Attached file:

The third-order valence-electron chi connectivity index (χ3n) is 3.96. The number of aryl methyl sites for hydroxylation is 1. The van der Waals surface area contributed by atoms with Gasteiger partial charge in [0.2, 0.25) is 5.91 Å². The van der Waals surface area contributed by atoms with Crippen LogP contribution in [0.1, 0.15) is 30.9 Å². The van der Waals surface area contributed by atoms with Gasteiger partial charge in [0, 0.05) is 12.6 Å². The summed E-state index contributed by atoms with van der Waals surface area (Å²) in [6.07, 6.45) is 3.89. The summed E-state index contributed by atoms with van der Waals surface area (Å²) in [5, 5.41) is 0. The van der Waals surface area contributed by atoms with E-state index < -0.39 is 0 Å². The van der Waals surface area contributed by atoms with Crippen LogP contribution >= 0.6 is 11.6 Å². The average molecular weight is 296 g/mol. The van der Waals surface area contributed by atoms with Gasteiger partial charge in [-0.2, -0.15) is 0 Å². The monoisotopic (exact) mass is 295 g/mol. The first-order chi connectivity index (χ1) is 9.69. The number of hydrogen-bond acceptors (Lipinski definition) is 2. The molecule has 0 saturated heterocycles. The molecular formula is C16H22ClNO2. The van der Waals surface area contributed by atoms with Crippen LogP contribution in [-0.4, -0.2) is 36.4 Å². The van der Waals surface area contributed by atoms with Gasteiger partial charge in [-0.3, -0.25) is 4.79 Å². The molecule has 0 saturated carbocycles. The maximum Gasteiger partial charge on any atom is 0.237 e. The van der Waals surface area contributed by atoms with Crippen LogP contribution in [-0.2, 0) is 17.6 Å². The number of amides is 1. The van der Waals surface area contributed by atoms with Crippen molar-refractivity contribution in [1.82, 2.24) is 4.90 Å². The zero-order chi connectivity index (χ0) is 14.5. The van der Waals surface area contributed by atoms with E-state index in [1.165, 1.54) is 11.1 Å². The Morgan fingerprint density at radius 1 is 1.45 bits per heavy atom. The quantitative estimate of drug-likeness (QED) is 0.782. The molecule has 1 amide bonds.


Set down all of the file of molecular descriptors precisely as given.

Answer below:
The third-order valence-electron chi connectivity index (χ3n) is 3.96. The number of aryl methyl sites for hydroxylation is 1. The van der Waals surface area contributed by atoms with Gasteiger partial charge in [0.2, 0.25) is 5.91 Å². The van der Waals surface area contributed by atoms with Crippen LogP contribution in [0.1, 0.15) is 30.9 Å². The van der Waals surface area contributed by atoms with Gasteiger partial charge in [0, 0.05) is 12.6 Å². The summed E-state index contributed by atoms with van der Waals surface area (Å²) in [6.07, 6.45) is 3.89. The summed E-state index contributed by atoms with van der Waals surface area (Å²) in [5, 5.41) is 0. The van der Waals surface area contributed by atoms with E-state index < -0.39 is 0 Å². The van der Waals surface area contributed by atoms with Crippen LogP contribution >= 0.6 is 11.6 Å². The average molecular weight is 296 g/mol. The van der Waals surface area contributed by atoms with Gasteiger partial charge in [-0.2, -0.15) is 0 Å². The monoisotopic (exact) mass is 295 g/mol. The first-order chi connectivity index (χ1) is 9.69. The number of hydrogen-bond acceptors (Lipinski definition) is 2. The molecule has 0 saturated heterocycles. The molecular formula is C16H22ClNO2. The van der Waals surface area contributed by atoms with Crippen LogP contribution in [-0.4, -0.2) is 36.4 Å². The van der Waals surface area contributed by atoms with Gasteiger partial charge in [-0.3, -0.25) is 4.79 Å². The molecule has 0 saturated carbocycles. The maximum Gasteiger partial charge on any atom is 0.237 e. The van der Waals surface area contributed by atoms with Crippen LogP contribution in [-0.2, 0) is 17.6 Å². The number of amides is 1. The van der Waals surface area contributed by atoms with Crippen molar-refractivity contribution in [1.82, 2.24) is 4.90 Å². The zero-order chi connectivity index (χ0) is 14.5. The van der Waals surface area contributed by atoms with E-state index in [1.165, 1.54) is 11.1 Å². The Morgan fingerprint density at radius 1 is 1.45 bits per heavy atom. The quantitative estimate of drug-likeness (QED) is 0.782. The molecule has 1 amide bonds.